A small article in The Post Aug. 16 noted Northwest Airlines' policy for AIDS patients: to fly on the airline a patient must have a letter from a physician stating he is well enough to travel. As a public-health practitioner trained in family planning and sexually transmissible disease, I find the policy disturbing. It is clearly based on a less-than-complete understanding of the current scientific knowledge about AIDS transmission. Education of the public about the routes of HIV transmission is the only way to enable decision makers in any capacity to create sound, nondiscriminatory policies.

Equally disturbing, however, was the misguided approach taken by the AIDS patient discussed in the story to alert others to his condition. Wearing a T-shirt that announces affliction with an epidemic, terminal illness seems a very destructive way in which to increase awareness of the AIDS problem. All those involved in that incident will not remember it as the time they learned something about AIDS, but as the time they were terrified by the illness.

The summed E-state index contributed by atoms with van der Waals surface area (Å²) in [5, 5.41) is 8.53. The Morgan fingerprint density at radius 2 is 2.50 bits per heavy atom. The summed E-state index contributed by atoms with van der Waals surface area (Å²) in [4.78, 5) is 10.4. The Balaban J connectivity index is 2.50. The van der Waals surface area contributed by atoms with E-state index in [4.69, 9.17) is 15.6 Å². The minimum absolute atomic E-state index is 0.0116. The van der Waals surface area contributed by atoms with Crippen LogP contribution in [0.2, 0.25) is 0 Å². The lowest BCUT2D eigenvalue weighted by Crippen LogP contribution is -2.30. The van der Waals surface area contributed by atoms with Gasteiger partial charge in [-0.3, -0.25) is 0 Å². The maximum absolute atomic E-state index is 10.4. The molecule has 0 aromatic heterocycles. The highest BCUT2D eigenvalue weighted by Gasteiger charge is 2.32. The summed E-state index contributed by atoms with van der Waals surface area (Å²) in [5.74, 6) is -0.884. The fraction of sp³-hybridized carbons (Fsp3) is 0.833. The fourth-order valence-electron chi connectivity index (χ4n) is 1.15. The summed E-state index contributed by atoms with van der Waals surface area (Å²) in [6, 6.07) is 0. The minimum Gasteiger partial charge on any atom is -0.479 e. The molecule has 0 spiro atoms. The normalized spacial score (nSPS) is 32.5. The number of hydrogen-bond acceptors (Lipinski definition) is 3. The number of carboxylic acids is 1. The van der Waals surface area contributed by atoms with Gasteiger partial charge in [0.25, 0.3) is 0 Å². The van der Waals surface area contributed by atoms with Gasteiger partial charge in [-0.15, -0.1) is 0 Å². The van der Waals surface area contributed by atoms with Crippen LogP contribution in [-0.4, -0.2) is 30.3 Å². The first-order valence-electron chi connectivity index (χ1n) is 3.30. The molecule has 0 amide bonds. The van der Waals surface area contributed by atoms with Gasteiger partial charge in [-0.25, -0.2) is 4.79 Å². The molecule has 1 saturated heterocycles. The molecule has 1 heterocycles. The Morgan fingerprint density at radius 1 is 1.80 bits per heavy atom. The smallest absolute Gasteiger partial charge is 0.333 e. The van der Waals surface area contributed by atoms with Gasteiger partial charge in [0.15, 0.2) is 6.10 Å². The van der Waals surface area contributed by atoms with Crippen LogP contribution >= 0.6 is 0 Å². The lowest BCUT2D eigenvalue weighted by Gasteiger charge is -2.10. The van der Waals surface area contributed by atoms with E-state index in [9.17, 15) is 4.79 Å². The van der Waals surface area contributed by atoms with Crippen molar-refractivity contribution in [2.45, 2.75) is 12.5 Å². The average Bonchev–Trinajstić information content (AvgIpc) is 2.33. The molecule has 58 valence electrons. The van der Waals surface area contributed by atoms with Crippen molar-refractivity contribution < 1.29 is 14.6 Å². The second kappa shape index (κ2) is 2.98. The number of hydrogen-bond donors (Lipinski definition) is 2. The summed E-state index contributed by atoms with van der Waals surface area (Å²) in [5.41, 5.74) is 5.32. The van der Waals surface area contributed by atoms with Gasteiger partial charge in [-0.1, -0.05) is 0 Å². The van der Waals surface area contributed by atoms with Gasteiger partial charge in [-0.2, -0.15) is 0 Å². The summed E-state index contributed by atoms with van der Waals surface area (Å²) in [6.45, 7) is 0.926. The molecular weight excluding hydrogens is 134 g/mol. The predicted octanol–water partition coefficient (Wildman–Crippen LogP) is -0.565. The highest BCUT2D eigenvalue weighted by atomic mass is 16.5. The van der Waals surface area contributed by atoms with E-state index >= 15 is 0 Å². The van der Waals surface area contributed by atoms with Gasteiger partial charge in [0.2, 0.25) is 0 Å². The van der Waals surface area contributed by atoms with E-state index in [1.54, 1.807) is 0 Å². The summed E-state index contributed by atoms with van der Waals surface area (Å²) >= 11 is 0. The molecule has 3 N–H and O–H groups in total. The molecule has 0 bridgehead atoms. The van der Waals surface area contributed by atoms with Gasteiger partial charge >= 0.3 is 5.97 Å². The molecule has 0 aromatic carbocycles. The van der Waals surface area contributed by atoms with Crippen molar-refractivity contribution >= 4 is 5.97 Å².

The time, money and resources that went into production of the shirt could probably have been better spent on education, counseling or other positive measures to increase awareness. While as a society we have an obligation to help care for and comfort those afflicted with AIDS, those afflicted have an equal obligation to help the general public become more compassionate -- in a nonconfrontational manner.


Falls Church